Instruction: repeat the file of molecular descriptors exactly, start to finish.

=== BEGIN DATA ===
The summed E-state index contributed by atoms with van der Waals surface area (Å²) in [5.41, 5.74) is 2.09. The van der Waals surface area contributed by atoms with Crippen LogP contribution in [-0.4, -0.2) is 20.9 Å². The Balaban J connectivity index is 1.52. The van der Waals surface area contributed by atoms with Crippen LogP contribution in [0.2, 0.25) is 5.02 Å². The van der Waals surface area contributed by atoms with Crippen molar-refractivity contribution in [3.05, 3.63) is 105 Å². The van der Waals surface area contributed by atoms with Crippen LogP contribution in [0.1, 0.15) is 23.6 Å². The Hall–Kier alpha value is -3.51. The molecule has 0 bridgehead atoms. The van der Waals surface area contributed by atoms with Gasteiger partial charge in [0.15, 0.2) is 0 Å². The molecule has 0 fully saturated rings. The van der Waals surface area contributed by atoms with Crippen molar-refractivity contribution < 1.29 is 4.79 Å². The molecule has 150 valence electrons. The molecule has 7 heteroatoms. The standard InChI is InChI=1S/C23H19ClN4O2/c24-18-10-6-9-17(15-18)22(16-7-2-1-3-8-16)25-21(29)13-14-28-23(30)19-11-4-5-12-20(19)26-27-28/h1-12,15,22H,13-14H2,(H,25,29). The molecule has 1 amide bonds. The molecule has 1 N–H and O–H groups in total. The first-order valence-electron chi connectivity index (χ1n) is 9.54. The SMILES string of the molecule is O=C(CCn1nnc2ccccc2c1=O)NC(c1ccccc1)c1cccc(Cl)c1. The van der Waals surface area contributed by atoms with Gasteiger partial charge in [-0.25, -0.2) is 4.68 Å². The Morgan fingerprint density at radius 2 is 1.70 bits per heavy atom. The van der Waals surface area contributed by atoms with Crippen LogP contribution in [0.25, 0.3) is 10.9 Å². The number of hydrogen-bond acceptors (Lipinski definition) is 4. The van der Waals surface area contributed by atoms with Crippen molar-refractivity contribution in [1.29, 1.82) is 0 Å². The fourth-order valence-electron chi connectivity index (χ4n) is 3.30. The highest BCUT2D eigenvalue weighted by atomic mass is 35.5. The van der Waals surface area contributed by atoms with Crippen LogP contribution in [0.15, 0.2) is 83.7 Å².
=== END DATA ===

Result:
The summed E-state index contributed by atoms with van der Waals surface area (Å²) in [5.41, 5.74) is 2.09. The van der Waals surface area contributed by atoms with Crippen LogP contribution in [-0.4, -0.2) is 20.9 Å². The Balaban J connectivity index is 1.52. The van der Waals surface area contributed by atoms with Crippen LogP contribution in [0.2, 0.25) is 5.02 Å². The van der Waals surface area contributed by atoms with Crippen molar-refractivity contribution in [3.05, 3.63) is 105 Å². The van der Waals surface area contributed by atoms with Crippen LogP contribution in [0.1, 0.15) is 23.6 Å². The Hall–Kier alpha value is -3.51. The molecule has 0 bridgehead atoms. The van der Waals surface area contributed by atoms with Gasteiger partial charge in [0.15, 0.2) is 0 Å². The molecule has 0 fully saturated rings. The van der Waals surface area contributed by atoms with Crippen molar-refractivity contribution < 1.29 is 4.79 Å². The molecule has 150 valence electrons. The molecule has 7 heteroatoms. The standard InChI is InChI=1S/C23H19ClN4O2/c24-18-10-6-9-17(15-18)22(16-7-2-1-3-8-16)25-21(29)13-14-28-23(30)19-11-4-5-12-20(19)26-27-28/h1-12,15,22H,13-14H2,(H,25,29). The molecule has 1 amide bonds. The molecule has 1 N–H and O–H groups in total. The first-order valence-electron chi connectivity index (χ1n) is 9.54. The SMILES string of the molecule is O=C(CCn1nnc2ccccc2c1=O)NC(c1ccccc1)c1cccc(Cl)c1. The van der Waals surface area contributed by atoms with Gasteiger partial charge in [-0.25, -0.2) is 4.68 Å². The Morgan fingerprint density at radius 2 is 1.70 bits per heavy atom. The van der Waals surface area contributed by atoms with Crippen LogP contribution in [0.25, 0.3) is 10.9 Å². The number of hydrogen-bond acceptors (Lipinski definition) is 4. The van der Waals surface area contributed by atoms with Crippen molar-refractivity contribution in [1.29, 1.82) is 0 Å². The fourth-order valence-electron chi connectivity index (χ4n) is 3.30. The highest BCUT2D eigenvalue weighted by atomic mass is 35.5. The van der Waals surface area contributed by atoms with Crippen LogP contribution in [0.15, 0.2) is 83.7 Å².